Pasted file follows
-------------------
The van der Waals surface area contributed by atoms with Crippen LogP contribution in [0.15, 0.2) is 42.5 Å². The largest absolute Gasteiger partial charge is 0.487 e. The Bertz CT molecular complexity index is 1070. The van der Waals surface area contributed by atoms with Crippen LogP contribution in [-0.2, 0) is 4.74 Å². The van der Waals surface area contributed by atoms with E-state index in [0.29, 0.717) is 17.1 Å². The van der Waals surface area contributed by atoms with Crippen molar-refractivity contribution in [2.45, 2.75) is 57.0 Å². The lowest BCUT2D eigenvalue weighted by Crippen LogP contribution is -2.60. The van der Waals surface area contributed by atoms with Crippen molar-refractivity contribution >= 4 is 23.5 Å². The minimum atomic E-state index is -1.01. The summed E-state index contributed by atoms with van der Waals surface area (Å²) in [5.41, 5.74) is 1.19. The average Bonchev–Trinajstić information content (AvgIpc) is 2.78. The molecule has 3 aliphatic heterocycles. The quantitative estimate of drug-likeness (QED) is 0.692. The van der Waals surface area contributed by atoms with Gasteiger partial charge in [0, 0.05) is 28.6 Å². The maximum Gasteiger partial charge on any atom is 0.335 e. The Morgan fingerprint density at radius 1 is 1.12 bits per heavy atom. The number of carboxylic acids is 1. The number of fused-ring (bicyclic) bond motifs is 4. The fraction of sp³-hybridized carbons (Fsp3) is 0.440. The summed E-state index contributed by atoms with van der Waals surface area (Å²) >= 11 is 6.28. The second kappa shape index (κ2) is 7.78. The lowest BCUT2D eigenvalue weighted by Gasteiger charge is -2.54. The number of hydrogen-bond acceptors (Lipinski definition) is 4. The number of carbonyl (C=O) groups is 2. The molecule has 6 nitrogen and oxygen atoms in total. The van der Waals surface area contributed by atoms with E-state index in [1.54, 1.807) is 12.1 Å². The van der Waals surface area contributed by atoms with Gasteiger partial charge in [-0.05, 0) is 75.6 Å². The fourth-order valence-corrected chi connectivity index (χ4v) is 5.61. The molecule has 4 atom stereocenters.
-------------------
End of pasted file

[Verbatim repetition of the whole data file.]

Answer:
The van der Waals surface area contributed by atoms with Crippen LogP contribution in [0.15, 0.2) is 42.5 Å². The largest absolute Gasteiger partial charge is 0.487 e. The Bertz CT molecular complexity index is 1070. The van der Waals surface area contributed by atoms with Crippen LogP contribution in [-0.2, 0) is 4.74 Å². The van der Waals surface area contributed by atoms with E-state index in [0.29, 0.717) is 17.1 Å². The van der Waals surface area contributed by atoms with Crippen molar-refractivity contribution in [2.45, 2.75) is 57.0 Å². The lowest BCUT2D eigenvalue weighted by Crippen LogP contribution is -2.60. The van der Waals surface area contributed by atoms with Crippen molar-refractivity contribution >= 4 is 23.5 Å². The minimum atomic E-state index is -1.01. The summed E-state index contributed by atoms with van der Waals surface area (Å²) in [5.41, 5.74) is 1.19. The average Bonchev–Trinajstić information content (AvgIpc) is 2.78. The molecule has 3 aliphatic heterocycles. The quantitative estimate of drug-likeness (QED) is 0.692. The van der Waals surface area contributed by atoms with Gasteiger partial charge in [0, 0.05) is 28.6 Å². The maximum Gasteiger partial charge on any atom is 0.335 e. The Morgan fingerprint density at radius 1 is 1.12 bits per heavy atom. The number of carboxylic acids is 1. The number of fused-ring (bicyclic) bond motifs is 4. The fraction of sp³-hybridized carbons (Fsp3) is 0.440. The summed E-state index contributed by atoms with van der Waals surface area (Å²) >= 11 is 6.28. The second kappa shape index (κ2) is 7.78. The lowest BCUT2D eigenvalue weighted by Gasteiger charge is -2.54. The number of hydrogen-bond acceptors (Lipinski definition) is 4. The number of carbonyl (C=O) groups is 2. The molecule has 6 nitrogen and oxygen atoms in total. The van der Waals surface area contributed by atoms with E-state index in [1.54, 1.807) is 12.1 Å². The van der Waals surface area contributed by atoms with Gasteiger partial charge in [-0.05, 0) is 75.6 Å². The fourth-order valence-corrected chi connectivity index (χ4v) is 5.61. The molecule has 4 atom stereocenters.